Maurice Hickmott FRAeS

11 July 1924 - 5 February 2017

Maurice Hickmott recieving Flight Simulation Medal.jpg

Maurice Hickmott, who has died aged 92, was a life-long aviation professional.  Joining the Royal Air Force as a pilot in 1942, he served until 1973, flying aircraft as diverse as the Lincoln, Washington, Single and Twin Pioneer, Canberra and Vulcan.  He also helped form the Royal Malaysian Air Force.  He subsequently worked in the flight simulation industry and was a founder member of the Royal Aeronautical Society’s Flight Simulation Group, later serving as its Chairman.  He enjoyed a very full life, and was never happier than when in and around aeroplanes and with like-minded people.  He was devoted to his wife, Joan, and his children, enjoying country walks, fishing and messing about in boats.  The quintessential English gentleman, he was unfailingly courteous and keenly interested in other people’s endeavours while very modest about his own exceptional experience and remarkable achievements. 

Maurice Ernest John Hickmott was born on 11 July 1924 near Rye in Sussex.  Growing up on a series of farms in the 1920s and 1930s was tough and physical and imbued in him a strong work ethic.  Looking back on the depression, he said that he was lucky compared with people living in towns, as he always had fruit, vegetables, rabbits for the pot, and lots of fresh air. 

In 1942, at the age of 17, during some of the darkest days of World War II, Maurice volunteered to become a pilot in the Royal Air Force Volunteer Reserve.  Awarded his wings in 1945 at No 4 British Flying Training School, Falcon Field, Mesa, Arizona, he was later to remark that his diet in Arizona had been flying, food, sunshine, fresh air and more flying, and the scarcest commodity was water, which ‘only came on Tuesdays’.  He and his fellow trainees were looked after by the redoubtable ‘Daughters of the Empire’ - ex-patriot British ladies living in the area.  He was never to lose his love for the USA, nor his steadfast courteousness to a host nation’s people when away from the UK. 

After the War, Maurice flew Lincolns on No 50 Squadron and B-29 Washingtons on No 57 Squadron.  In 1952, he married Joan, who was serving in the Women’s Royal Air Force and, until Joan’s death in 2008, they dedicated their lives to one another and to the service to others.  In the late 1950s, Maurice returned to No 50 Squadron, on the Canberra and, in 1960, was posted to No 230 Operational Conversion Unit, to help introduce and later instruct on the Vulcan B2. 

Maurice spent six years in Malaya and Malaysia.  In 1953, during the conflict with communist guerrillas, he commanded No 1311 Air Transport Flight, operating the Scottish Aviation Pioneer on re-supply missions into small jungle airstrips.  He was awarded the Distinguished Flying Cross for his ‘ …. great skill, zeal and determination …. ‘.  In the mid-1960s, Maurice returned to help with the formation of the Royal Malaysian Air Force and was a founding member of No. 1 Squadron Royal Malaysian Air Force, operating the Twin Pioneer.  He instilled in his team the mantra ‘always listen to the locals’ and said that this ‘felt like coming home’.  On returning to the UK, Maurice served initially in the Ministry of Defence and then, on his final tour, trained engineering apprentices at RAF Halton.  He retired in the rank of squadron leader in 1973 after a long and distinguished service career.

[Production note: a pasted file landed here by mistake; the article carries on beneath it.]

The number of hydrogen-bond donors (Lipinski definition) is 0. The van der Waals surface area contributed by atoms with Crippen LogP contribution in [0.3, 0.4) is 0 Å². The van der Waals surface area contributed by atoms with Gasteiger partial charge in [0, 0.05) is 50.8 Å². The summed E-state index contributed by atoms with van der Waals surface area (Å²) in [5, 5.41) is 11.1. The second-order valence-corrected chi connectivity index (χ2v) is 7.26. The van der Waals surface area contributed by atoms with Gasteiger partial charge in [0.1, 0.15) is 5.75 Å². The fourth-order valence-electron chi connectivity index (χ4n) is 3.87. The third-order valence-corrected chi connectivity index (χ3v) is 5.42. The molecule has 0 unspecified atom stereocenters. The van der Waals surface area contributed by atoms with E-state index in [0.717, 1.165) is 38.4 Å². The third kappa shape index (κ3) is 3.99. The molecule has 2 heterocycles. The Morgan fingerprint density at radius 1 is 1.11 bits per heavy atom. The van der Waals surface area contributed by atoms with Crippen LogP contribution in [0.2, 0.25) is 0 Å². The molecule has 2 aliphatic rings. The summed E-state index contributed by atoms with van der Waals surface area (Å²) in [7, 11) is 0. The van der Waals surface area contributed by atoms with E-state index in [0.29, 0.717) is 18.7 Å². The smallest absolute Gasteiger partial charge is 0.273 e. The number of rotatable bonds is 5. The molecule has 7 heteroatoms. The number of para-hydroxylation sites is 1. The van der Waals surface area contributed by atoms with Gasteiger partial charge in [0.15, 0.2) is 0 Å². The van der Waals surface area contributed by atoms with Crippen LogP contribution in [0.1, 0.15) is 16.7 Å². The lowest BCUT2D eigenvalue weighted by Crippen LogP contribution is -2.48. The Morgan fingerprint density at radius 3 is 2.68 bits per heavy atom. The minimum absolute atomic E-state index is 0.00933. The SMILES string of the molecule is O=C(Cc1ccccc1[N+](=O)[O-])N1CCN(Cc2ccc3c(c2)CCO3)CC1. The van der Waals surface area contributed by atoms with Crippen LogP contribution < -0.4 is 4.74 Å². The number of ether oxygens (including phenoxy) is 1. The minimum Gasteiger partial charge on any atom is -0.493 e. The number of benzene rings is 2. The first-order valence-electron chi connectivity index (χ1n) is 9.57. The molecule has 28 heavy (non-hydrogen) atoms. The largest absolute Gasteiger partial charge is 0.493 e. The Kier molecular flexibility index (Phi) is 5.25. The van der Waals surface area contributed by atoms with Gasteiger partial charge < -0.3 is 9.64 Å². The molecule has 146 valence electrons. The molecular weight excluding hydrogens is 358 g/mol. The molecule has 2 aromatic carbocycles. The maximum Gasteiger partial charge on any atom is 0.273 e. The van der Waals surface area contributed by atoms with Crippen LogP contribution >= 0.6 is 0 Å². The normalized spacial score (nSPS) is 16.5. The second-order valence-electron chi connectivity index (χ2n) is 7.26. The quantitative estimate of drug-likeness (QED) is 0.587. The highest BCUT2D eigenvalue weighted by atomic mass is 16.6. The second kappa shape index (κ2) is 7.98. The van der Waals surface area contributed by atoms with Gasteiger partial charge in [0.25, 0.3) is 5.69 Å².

After 1973, Maurice was able to make a substantial contribution to both the Guild of Air Pilots and Air Navigators and to the Royal Aeronautical Society.  He had joined the Guild in 1947, becoming a member on its Court (governing body) in 1971, and serving on its Technical Committee from 1969 until 1973 and on the Education and Training Committee from 1992 to 2007.  Maurice had become a member of the Royal Aeronautical Society in 1970; he was a founder member of its Flight Simulation Group in 1971 and, from 1984 to 1986, its Chairman.  He also served on the Flight Operations Group for many years.  He became a Fellow of the Society in 1998, remaining active until a few months before he died.  He donated his very extensive personal archive, some personal effects and a number of relevant technical books to the National Aerospace Library in 2011. 

After retiring from the Royal Air Force, Maurice continued to pursue his love of flying by joining commercial organisations associated with flying training.  While with Singer Link Miles at Lancing, he was delighted to be able to travel abroad extensively, undertaking business trips to the USA and using visits to Arizona to thank those who had been so welcoming to him as a fledgling pilot.  He was also sent to Malaysia to determine the potential market for flight simulators which provided him with an opportunity to meet old friends and use his lifetime membership of the Royal Selangor Club, his favourite place for hot food and cool drinks.  After 1989, Maurice became an independent consultant in aerospace systems training. 

While working, Maurice lived at over 40 different addresses.  On retirement, he was delighted to settle in Bexhill, amongst excellent neighbours, to garden in the Sussex sunshine and lunch with friends, many of long-standing, in one of the local hostelries. 

Maurice Hickmott was a Freeman of the City of London, a Liveryman of the Guild of Air Pilots and Air Navigators (now the Honourable Company of Air Pilots), a Fellow of the Royal Aeronautical Society and, in 2009, a recipient of the Royal Aeronautical Society Flight Simulation Silver Medal.  

Peter Barrett FRAeS
2 May 2017